Parameter solicitation for planning cost effectiveness studies with dichotomous outcomes
AbstractWhen economic endpoints are included alongside clinical effectiveness measures in randomized clinical trials (RCT), they are summarized together by the incremental cost effectiveness ratio (ICER). Adding economic endpoints to an RCT complicates the planning of experiments because investigators must now solicit their beliefs about costs, but even more challenging, they must also specify their association with effectiveness. Solicitation of correlations between costs and effects can be unintuitive, and so potentially highly inaccurate. This is unfortunate because power is highly sensitive to the association between costs and effects. Mis-specification in this association may lead to substantially underpowered or overpowered studies. We show that when clinical effectiveness measures are dichotomous, specification of the correlation between costs and effects can be avoided by instead describing their association with a mixture model. This representation leads to simple and highly intuitive parameter specifications. It may also be used to generate realistic raw data that can be used to evaluate experiment power with simulation. We give particular attention to evaluating and interpreting power when Fieller's theorem method (FTM) is used to calculate confidence for, and test hypotheses about, the ICER. Data from a previously published clinical trial are used to demonstrate the use of this new method to calculate sample size for a cost effectiveness study. Copyright © 2001 John Wiley & Sons, Ltd.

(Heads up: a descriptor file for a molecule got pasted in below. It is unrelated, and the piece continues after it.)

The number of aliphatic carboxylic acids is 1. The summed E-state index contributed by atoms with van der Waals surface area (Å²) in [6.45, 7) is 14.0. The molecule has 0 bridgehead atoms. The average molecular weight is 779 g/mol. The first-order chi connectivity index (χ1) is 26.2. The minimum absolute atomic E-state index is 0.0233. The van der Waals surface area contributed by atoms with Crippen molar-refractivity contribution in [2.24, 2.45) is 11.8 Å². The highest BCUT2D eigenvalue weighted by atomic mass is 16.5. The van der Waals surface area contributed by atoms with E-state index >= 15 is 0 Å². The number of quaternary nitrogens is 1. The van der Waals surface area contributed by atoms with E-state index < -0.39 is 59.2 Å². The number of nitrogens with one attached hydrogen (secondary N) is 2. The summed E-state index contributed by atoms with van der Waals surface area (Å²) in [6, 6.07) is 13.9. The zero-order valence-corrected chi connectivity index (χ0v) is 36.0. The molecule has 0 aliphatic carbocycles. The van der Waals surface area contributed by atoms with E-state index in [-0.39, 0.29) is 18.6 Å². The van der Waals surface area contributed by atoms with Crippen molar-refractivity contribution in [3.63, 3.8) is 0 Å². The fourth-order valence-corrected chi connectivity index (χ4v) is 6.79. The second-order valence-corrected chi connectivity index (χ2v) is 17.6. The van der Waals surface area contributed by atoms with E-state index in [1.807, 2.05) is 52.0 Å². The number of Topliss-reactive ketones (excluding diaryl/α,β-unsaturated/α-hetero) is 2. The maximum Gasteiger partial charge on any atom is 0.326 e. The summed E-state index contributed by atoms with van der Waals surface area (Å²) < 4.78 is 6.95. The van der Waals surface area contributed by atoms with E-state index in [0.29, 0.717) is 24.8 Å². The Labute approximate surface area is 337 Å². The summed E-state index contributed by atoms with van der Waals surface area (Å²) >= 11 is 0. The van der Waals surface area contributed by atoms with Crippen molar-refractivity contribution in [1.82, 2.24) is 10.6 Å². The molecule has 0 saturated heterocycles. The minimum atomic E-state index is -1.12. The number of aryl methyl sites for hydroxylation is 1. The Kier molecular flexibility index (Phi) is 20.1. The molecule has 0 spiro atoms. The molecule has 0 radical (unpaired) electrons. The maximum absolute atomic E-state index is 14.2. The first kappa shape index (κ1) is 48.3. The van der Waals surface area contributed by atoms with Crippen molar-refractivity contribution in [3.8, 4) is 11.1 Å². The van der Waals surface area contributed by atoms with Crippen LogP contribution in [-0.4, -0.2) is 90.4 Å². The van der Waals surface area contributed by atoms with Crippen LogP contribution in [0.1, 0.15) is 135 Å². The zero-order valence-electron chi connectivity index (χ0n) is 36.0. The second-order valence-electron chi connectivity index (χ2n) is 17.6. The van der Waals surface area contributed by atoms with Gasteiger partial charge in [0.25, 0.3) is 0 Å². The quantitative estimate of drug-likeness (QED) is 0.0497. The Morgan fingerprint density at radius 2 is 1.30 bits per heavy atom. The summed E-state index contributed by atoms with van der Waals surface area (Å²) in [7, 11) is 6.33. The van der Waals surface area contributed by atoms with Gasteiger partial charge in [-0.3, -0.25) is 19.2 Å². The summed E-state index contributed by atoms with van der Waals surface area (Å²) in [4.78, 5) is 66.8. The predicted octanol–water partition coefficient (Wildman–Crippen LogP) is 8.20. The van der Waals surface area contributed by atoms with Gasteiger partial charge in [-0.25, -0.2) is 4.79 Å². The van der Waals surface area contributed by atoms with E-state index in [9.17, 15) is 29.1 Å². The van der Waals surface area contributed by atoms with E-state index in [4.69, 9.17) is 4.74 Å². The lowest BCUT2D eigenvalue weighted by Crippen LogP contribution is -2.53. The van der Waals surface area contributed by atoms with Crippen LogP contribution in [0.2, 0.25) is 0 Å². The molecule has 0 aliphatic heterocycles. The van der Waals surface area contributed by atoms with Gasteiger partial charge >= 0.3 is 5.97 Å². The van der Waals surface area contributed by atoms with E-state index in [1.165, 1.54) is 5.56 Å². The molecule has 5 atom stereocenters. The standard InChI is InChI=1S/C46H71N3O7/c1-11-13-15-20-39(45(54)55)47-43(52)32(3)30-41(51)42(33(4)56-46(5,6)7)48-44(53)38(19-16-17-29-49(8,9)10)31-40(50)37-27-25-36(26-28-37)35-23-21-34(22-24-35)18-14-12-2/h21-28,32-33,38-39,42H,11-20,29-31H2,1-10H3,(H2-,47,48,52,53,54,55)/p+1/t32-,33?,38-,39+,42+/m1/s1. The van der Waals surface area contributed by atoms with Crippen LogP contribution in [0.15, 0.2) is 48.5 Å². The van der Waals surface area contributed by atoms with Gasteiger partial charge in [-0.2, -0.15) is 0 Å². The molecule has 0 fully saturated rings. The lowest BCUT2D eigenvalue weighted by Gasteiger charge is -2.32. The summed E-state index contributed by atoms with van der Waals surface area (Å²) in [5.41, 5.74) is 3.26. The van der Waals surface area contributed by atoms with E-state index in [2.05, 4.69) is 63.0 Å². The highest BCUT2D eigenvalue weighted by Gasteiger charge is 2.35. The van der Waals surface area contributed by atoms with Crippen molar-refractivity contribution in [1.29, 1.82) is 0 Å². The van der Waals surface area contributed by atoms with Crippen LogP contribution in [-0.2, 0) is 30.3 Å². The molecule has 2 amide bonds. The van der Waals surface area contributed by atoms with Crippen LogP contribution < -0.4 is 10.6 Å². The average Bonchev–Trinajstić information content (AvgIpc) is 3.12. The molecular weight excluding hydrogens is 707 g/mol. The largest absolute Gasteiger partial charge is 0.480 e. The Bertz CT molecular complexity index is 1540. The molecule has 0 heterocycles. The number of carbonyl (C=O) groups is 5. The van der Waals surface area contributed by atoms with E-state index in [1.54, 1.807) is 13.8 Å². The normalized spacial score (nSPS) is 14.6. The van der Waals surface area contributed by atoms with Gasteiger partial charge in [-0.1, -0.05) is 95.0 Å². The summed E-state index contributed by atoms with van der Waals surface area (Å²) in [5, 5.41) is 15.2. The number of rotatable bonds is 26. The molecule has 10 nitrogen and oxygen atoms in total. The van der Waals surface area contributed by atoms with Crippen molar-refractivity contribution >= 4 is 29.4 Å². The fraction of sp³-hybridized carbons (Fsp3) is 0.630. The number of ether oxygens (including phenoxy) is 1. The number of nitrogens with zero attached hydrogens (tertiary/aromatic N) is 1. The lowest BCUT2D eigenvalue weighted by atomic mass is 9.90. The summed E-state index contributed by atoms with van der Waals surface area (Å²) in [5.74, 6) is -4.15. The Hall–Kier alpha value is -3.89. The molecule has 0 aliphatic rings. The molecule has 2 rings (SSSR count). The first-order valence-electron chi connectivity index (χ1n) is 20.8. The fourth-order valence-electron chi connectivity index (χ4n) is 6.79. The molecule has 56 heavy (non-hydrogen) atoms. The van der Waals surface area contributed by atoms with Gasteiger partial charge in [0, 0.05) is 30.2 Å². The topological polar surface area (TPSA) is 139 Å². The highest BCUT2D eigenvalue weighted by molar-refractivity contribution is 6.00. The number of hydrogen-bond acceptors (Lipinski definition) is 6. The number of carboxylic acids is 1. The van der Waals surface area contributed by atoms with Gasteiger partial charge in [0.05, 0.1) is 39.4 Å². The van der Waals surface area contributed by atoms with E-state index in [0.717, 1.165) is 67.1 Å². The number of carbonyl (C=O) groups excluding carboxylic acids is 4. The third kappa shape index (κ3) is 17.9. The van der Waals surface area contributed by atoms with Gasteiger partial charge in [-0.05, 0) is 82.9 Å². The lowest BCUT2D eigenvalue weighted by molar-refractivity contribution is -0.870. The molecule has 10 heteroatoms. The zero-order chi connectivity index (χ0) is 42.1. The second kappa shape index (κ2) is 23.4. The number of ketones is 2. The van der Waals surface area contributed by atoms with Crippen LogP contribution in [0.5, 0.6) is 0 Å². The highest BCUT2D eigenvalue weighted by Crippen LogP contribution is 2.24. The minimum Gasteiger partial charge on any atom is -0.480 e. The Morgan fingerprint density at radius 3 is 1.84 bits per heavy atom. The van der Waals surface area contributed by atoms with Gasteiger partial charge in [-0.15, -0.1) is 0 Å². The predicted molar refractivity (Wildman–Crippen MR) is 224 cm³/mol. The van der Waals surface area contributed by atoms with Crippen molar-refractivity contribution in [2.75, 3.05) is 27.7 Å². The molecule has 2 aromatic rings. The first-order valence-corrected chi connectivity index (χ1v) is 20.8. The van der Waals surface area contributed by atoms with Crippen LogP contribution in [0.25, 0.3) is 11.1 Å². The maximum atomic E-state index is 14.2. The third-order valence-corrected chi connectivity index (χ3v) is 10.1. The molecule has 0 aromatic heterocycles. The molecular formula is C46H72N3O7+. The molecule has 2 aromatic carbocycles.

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Bibliographic InfoArticle provided by John Wiley & Sons, Ltd. in its journal Health Economics.
Volume (Year): 10 (2001)
Issue (Month): 1 ()
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Web page: http://www3.interscience.wiley.com/cgi-bin/jhome/5749
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- Eugene M. Laska & Morris Meisner & Carole Siegel, 1997. "Statistical Inference for Cost-Effectiveness Ratios," Health Economics, John Wiley & Sons, Ltd., vol. 6(3), pages 229-242.
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